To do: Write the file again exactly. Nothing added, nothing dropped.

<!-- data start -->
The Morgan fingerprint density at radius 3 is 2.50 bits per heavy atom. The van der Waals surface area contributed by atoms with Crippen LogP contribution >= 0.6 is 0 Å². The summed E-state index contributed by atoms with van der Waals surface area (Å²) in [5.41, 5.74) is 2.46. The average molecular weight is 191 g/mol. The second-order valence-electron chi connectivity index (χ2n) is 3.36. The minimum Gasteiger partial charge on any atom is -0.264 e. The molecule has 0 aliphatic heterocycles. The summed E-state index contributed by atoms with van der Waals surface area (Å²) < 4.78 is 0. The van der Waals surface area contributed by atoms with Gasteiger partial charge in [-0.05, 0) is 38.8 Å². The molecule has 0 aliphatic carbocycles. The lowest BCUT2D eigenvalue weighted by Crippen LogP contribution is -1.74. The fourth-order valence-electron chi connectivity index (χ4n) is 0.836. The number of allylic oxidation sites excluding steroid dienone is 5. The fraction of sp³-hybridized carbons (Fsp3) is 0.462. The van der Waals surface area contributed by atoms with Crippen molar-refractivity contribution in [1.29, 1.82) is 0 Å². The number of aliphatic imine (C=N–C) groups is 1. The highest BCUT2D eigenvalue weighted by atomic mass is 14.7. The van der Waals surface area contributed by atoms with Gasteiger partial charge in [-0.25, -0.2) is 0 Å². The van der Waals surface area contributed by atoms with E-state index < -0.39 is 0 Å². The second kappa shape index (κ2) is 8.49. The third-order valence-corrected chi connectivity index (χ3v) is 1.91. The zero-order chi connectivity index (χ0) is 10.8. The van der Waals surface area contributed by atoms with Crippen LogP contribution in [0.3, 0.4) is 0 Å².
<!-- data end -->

The Morgan fingerprint density at radius 3 is 2.50 bits per heavy atom. The van der Waals surface area contributed by atoms with Crippen LogP contribution >= 0.6 is 0 Å². The summed E-state index contributed by atoms with van der Waals surface area (Å²) in [5.41, 5.74) is 2.46. The average molecular weight is 191 g/mol. The second-order valence-electron chi connectivity index (χ2n) is 3.36. The minimum Gasteiger partial charge on any atom is -0.264 e. The molecule has 0 aliphatic heterocycles. The summed E-state index contributed by atoms with van der Waals surface area (Å²) < 4.78 is 0. The van der Waals surface area contributed by atoms with Gasteiger partial charge in [-0.05, 0) is 38.8 Å². The molecule has 0 aliphatic carbocycles. The lowest BCUT2D eigenvalue weighted by Crippen LogP contribution is -1.74. The fourth-order valence-electron chi connectivity index (χ4n) is 0.836. The number of allylic oxidation sites excluding steroid dienone is 5. The fraction of sp³-hybridized carbons (Fsp3) is 0.462. The van der Waals surface area contributed by atoms with Crippen molar-refractivity contribution in [1.29, 1.82) is 0 Å². The number of aliphatic imine (C=N–C) groups is 1. The highest BCUT2D eigenvalue weighted by atomic mass is 14.7. The van der Waals surface area contributed by atoms with Gasteiger partial charge in [-0.25, -0.2) is 0 Å². The van der Waals surface area contributed by atoms with E-state index < -0.39 is 0 Å². The second kappa shape index (κ2) is 8.49. The third-order valence-corrected chi connectivity index (χ3v) is 1.91. The zero-order chi connectivity index (χ0) is 10.8. The van der Waals surface area contributed by atoms with Crippen LogP contribution in [0.3, 0.4) is 0 Å².